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Chef Ann's National School Food Challenge


It’s important to all of us that our kids eat good food every day, at school and at home. The National School Lunch Program, which is directed by the Child Nutrition Act (CNA), feeds thousands of children as many as two meals per day during the school year. As Congress reconsiders CNA reauthorization, it’s up to us to make sure that they know how important it is that every student is fed fresh, healthy meals made from foods grown by local family farmers. To make this possible, we need to let Congress know what matters most:

  • Whether or not children have access to healthy food should not be defined by income level. As Congress reauthorizes CNA, the guidelines for how families and individuals qualify for federal food programs including free and reduced school lunch must be redefined. Congress needs to align the guidelines to match realities about income at the county level.
  • The per-student reimbursements for schools must be raised to $4.00 to reflect the rising cost of foods and the real costs of serving fresh foods to children.
  • The standards for federal school food programs need to be raised in ways that require whole, fresh foods be served most often in order to ensure maximum nutrition.

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Eating habits are learned behaviors, so what your children learn to eat at home early in life sticks with them well into adulthood. Today we are disconnected from our food sources in a way that is unprecedented in human history. Fewer Americans cook meals from scratch often because of time and money. The good news is that there are things you can do to help your kids eat more healthy foods and get more healthy foods into schools.


1. Be a good role model.

Most of the parents we know complain that their children refuse to eat healthfully and come to us in search of magic recipes that will put an end to mealtime madness. But most of us are so accustomed to eating out, grabbing a fast food something or other on a lunch break, and buying prepared foods in the grocery store that we don’t even know what good food is anymore. In order to be good role models we must educate ourselves first and then practice what we preach.

2. Take your kids shopping with you.

We don’t all live near farms or farmer’s markets, so it’s not easy for us or our children to feel a connection with good, whole, unprocessed foods. One way to help them learn is to make a point to take them grocery shopping with you. Take them when you’re not in a hurry and spend talking about unprocessed foods—the produce, meat, and fish departments, for example. Take home a fruit or vegetable that your child expresses interest in and let him try it so he can make his own decisions.

3. Make mealtime special.

There are lots of fun things we can do to make mealtime special. First and foremost, sit down and enjoy your food. Take time to savor flavors. Children should never eat while walking around. We understand that some young children have difficulty sitting for the entire meal. In those cases we recommend allowing the child to get up once or twice, while encouraging the child to sit, not stand, at the table when he or she comes back to eat. For children who are able to understand, explain to them that mealtimes are special family times and it is important to the family that everyone sits down to eat and talk together. Make a ritual out of dinner and give everyone a special task—maybe even let each child have one night a week to plan and help make dinner. Have the kids set the table. Cloth napkins and real glasses set a more formal tone and are better for the environment. Candles can set a calming tone for the meal and show kids that mealtime is special.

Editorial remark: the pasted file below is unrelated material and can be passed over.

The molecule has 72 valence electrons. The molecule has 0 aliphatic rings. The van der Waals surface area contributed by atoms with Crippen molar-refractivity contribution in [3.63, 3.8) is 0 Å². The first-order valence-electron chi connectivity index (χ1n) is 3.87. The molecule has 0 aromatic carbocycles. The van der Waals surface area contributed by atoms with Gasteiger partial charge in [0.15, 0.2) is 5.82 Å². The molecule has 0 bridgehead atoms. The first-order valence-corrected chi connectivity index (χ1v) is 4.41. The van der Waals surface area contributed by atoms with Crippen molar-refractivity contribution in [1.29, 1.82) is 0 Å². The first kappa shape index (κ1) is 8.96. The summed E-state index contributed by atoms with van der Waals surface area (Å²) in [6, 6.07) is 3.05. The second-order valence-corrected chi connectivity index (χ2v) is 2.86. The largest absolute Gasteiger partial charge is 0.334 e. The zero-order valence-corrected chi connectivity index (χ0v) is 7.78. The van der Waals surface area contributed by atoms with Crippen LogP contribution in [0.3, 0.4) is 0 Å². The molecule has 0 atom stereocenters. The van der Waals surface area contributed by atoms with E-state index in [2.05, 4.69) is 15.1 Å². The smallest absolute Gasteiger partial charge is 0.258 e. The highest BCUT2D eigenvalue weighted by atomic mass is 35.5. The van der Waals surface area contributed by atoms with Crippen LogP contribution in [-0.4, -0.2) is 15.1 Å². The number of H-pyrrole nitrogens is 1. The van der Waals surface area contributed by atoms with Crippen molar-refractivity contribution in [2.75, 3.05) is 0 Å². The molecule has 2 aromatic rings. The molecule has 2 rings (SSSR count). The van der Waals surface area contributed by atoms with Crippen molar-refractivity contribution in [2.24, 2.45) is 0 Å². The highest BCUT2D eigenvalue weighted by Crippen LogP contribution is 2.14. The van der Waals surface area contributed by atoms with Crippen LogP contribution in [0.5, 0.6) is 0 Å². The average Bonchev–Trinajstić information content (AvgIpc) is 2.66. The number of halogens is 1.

4. Don’t be a short order cook.

Ever find yourself making one meal for the adults in the house and another for the kids (or even one for each kid)? Children take their time warming up to new things and if you keep giving them the old stand-bys they’re not going to branch out and explore new foods.  Be patient. Most research says that it takes an average of 10 to 12 times before a child will try a new food unless they are involved in cooking and gardening projects. Learning about food and cooking in an active way helps breed a sense of culinary adventure. Make the same dinner for everyone in the family while taking some time to put some foods on the plate that your children like, then add something new. If they don’t touch it don’t worry about it and definitely don’t make an argument out of it. Try again the next week and again the following week. Eventually they’ll surprise you by at least tasting that new food.

5. Don’t buy into marketing for kids.

Kids don’t need frozen chicken nuggets, French fries, macaroni and cheese, and pizza to keep them happy. And those kinds of foods certainly don’t make for healthy children. Avoid preprocessed foods at all costs and start talking to your children early in their lives about what constitutes a good diet and why it’s important for them to avoid foods like the ones mentioned above. Even a three year old can grasp why sodas aren’t good for you and why we don’t eat foods with lots of fat every meal. Highly processed foods are loaded with chemicals, synthetic fats, additives, artificial sweeteners, and food colorings.  Kids love brightly colored foods because advertising (kids see 10,000 commercials a year!) trains them to believe that those foods are kid foods.